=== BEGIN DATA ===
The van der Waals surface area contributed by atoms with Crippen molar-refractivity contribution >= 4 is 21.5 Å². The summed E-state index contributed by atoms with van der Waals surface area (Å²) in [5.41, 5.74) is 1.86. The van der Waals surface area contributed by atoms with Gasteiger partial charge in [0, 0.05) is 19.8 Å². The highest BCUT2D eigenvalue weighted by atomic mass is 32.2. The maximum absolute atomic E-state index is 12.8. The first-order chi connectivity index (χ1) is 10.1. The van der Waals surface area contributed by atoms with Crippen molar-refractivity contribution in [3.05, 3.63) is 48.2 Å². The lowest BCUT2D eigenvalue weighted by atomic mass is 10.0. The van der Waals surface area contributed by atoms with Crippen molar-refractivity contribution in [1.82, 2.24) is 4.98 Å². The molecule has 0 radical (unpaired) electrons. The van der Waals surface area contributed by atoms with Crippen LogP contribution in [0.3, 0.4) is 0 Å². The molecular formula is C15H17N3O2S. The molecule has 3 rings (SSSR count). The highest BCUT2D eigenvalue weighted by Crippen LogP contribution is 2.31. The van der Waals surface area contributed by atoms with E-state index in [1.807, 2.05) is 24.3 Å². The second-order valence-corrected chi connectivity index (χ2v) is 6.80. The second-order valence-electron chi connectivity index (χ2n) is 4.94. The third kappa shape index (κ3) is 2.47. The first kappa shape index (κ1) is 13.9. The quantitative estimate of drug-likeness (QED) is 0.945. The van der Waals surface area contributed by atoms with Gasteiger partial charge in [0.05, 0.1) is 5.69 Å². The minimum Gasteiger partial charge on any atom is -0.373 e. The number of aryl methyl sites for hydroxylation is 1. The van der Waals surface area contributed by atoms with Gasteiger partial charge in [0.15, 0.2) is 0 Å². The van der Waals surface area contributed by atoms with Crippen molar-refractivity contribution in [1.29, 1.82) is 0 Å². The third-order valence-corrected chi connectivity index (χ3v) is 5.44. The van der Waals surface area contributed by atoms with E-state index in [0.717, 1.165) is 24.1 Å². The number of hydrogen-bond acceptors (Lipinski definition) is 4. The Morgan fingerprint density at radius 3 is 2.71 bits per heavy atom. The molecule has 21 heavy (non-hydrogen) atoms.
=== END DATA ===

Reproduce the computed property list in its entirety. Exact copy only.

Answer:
The van der Waals surface area contributed by atoms with Crippen molar-refractivity contribution >= 4 is 21.5 Å². The summed E-state index contributed by atoms with van der Waals surface area (Å²) in [5.41, 5.74) is 1.86. The van der Waals surface area contributed by atoms with Gasteiger partial charge in [0, 0.05) is 19.8 Å². The highest BCUT2D eigenvalue weighted by atomic mass is 32.2. The maximum absolute atomic E-state index is 12.8. The first-order chi connectivity index (χ1) is 10.1. The van der Waals surface area contributed by atoms with Crippen molar-refractivity contribution in [3.05, 3.63) is 48.2 Å². The lowest BCUT2D eigenvalue weighted by atomic mass is 10.0. The van der Waals surface area contributed by atoms with Crippen molar-refractivity contribution in [1.82, 2.24) is 4.98 Å². The molecule has 0 radical (unpaired) electrons. The van der Waals surface area contributed by atoms with Crippen LogP contribution in [0.3, 0.4) is 0 Å². The molecular formula is C15H17N3O2S. The molecule has 3 rings (SSSR count). The highest BCUT2D eigenvalue weighted by Crippen LogP contribution is 2.31. The van der Waals surface area contributed by atoms with E-state index in [1.807, 2.05) is 24.3 Å². The second-order valence-corrected chi connectivity index (χ2v) is 6.80. The second-order valence-electron chi connectivity index (χ2n) is 4.94. The third kappa shape index (κ3) is 2.47. The first kappa shape index (κ1) is 13.9. The quantitative estimate of drug-likeness (QED) is 0.945. The van der Waals surface area contributed by atoms with Gasteiger partial charge in [0.05, 0.1) is 5.69 Å². The minimum Gasteiger partial charge on any atom is -0.373 e. The number of aryl methyl sites for hydroxylation is 1. The van der Waals surface area contributed by atoms with Gasteiger partial charge in [0.15, 0.2) is 0 Å². The van der Waals surface area contributed by atoms with Crippen molar-refractivity contribution in [1.29, 1.82) is 0 Å². The third-order valence-corrected chi connectivity index (χ3v) is 5.44. The van der Waals surface area contributed by atoms with E-state index in [0.717, 1.165) is 24.1 Å². The number of hydrogen-bond acceptors (Lipinski definition) is 4. The Morgan fingerprint density at radius 3 is 2.71 bits per heavy atom. The molecule has 21 heavy (non-hydrogen) atoms.